Posted by: daCascadian on February 15, 2008 at 12:05 PM | PERMALINK

Its likely a lot more chaotic than cranky says, we probably don't know which orbit will be its last -so the impact uncertainty is many thousand miles. Most likely motivations: a fun target, if it works, a good demo (and contracts to follow), bust it up, so hopefully no one gets any pieces that would provide good intel for our enemies. Of course the hydrazine storey makes for good PR.

Any debris will be in an ellipical orbit, which must include the same height (150miles) that the satellite is smashed. All the debris will get at least this low at least once per orbit, so all the debris should experience enough drag to not be too long lived. I think it would be much better debris wise, if they let it get a lot lower before hitting it.

Posted by: bigTom on February 15, 2008 at 12:23 PM | PERMALINK

I recall that the Aegis system was on the US ship that shot down the Iran Air plane 20 or so years ago.

Posted by: charles c on February 15, 2008 at 12:26 PM | PERMALINK

So, we caused an expensive, highly classified, tactical anti-terrorist asset to fail a year ago so we could fire a shot over the bow of China and Russia a year later.

This is exactly why I can't give any credence to the conspiracy theorists who believe we're shooting this down for any other reason but the obvious: we're afraid that enough of the bird will survive to give away secrets.

It isn't the hydrazine which burns on contact with air, it isn't the infinitesimal chance of this thing hitting someone on the head; we just don't want anyone putting their hands on it.

Columbia, BTW, was a lot lower and going slower in the atmosphere when it broke up, and only the most massive pieces survived that ordeal intact - but there's still a chance that parts of the satellite in question could survive; that's why we want to deorbit tiny pieces instead of big ones.

Posted by: Space Nut on February 15, 2008 at 12:46 PM | PERMALINK

The problem here is that (per the public story anyway) the controllers have absolutely no communication with or control over the satellite. Which means it is probably tumbling chaotically and there is no way to predict its drag coefficient as moves into the upper atmosphere.

Telescopes. We haz dem. See also: Columbia, Failure to analyze debris impact with.

Posted by: Space Nut on February 15, 2008 at 12:52 PM | PERMALINK

We didn't "cause" the satellite to fail a year ago, whoever said that. Geez.

No, we're just taking advantage of the opportunity to do some saber-rattling.

In a sense, it might be nice if low-Earth space gets cluttered enough to threaten manned space flight beyond shuttle level. We might stop actually taking a trip to Mars seriously when we've done almost nothing to ask about prepping astronauts for the psychological issues of a trip that long, nor have we at all dealt with the issue that radiation in interplanetary space might be high enough to cause serious health issues.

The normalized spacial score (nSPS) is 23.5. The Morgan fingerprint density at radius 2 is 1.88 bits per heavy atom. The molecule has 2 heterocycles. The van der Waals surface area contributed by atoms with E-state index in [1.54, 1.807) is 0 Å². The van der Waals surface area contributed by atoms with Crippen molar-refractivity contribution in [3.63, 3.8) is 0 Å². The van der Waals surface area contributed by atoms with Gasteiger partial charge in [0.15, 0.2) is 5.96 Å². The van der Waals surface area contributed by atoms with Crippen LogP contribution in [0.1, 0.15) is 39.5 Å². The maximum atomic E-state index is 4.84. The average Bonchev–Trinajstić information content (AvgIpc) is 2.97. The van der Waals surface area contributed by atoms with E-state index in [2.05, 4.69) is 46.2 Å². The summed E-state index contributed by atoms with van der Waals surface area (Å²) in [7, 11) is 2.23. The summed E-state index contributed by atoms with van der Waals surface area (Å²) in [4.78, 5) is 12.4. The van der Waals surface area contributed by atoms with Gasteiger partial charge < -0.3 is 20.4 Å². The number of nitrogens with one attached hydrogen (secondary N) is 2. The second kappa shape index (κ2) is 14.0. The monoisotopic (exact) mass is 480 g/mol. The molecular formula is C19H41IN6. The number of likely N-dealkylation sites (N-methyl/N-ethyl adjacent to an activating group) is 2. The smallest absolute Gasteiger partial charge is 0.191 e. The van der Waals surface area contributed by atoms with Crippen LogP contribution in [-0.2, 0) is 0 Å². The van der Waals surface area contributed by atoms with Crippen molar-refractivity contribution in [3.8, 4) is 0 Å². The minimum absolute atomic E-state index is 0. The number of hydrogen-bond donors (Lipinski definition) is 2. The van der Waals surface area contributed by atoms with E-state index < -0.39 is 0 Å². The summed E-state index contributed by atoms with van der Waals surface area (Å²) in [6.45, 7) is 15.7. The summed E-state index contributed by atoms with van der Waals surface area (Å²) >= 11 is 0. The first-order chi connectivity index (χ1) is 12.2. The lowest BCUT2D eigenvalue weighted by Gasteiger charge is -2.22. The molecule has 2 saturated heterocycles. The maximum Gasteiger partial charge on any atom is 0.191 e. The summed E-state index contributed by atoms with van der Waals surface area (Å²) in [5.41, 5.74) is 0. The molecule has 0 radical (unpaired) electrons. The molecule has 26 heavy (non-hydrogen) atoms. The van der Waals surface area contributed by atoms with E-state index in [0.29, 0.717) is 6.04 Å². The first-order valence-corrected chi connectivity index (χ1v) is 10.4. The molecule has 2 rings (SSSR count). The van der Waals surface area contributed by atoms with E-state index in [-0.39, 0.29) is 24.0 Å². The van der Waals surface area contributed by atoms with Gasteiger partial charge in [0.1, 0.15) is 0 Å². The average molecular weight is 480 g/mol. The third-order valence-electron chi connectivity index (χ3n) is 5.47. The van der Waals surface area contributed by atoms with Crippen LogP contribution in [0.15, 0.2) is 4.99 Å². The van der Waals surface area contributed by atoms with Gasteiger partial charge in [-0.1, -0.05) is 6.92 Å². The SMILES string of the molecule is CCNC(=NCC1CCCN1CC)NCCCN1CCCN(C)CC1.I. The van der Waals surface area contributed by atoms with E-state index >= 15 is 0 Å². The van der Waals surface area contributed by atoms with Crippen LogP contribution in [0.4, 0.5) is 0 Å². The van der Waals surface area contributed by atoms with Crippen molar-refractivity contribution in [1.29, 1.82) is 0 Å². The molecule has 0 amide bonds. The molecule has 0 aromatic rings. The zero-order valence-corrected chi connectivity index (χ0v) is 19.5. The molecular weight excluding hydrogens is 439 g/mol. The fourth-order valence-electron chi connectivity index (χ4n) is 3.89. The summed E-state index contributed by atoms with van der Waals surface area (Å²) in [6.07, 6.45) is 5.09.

Posted by: SocraticGadfly on February 15, 2008 at 1:10 PM | PERMALINK

The amateur observers who have imaged this satellite (http://www.heavens-above.com/) were puzzled to find it had no visible solar panels. They're normally gigantic on a satellite such as this -- see pictures of the Hubble Space Telescope for an example of what's necessary to supply power to something that size (one possibility is that it failed before it deployed its panels).

The US spy satellite development teams have been trying to make such satellites more difficult to detect in orbit, to "stealth" them. One way is to provide a more compact power source and do away with the awkward solar panels. A small nuclear reactor on-board is a distinct possibility. It's not a new concept, even in low-Earth orbit satellites -- the Soviets have used them in radar observation satellites in the past as they require a lot more power than visual-range passive satellites. It's worth noting this is an experimental satellite, not a production unit -- it is thought to be carrying a lot of new-design equipment on its first proving flight.

In normal operation a nuclear-powered satellite would be decommissioned after it finished working by boosting the entire satellite into a graveyard orbit well away from the Earth, or if that wasn't feasible the reactor unit alone could be separated from the satellite and graveyarded. Worst case the reactor unit could be disconnected and re-entered in a heat-shielded capsule, to be recovered and safed on the ground.

The operators have lost all contact with this satellite and cannot carry out any sort of safing manoeuvres or operations. If it is tumbling (as it is thought to be) then any reactor on board wouldn't necessarily re-enter on a survivable track, especially if it is still inside the main body of the satellite. The thinking might be that if the satellite is smashed up before it re-enters then a reactor capsule will have a better chance of not burning up in the atmosphere and might be recoverable intact. The missile impact will also disrupt the rest of the satellite and ensure more complete destruction of other sensitive parts during re-entry.

Posted by: Robert Sneddon on February 15, 2008 at 1:19 PM | PERMALINK

were puzzled to find it had no visible solar panels.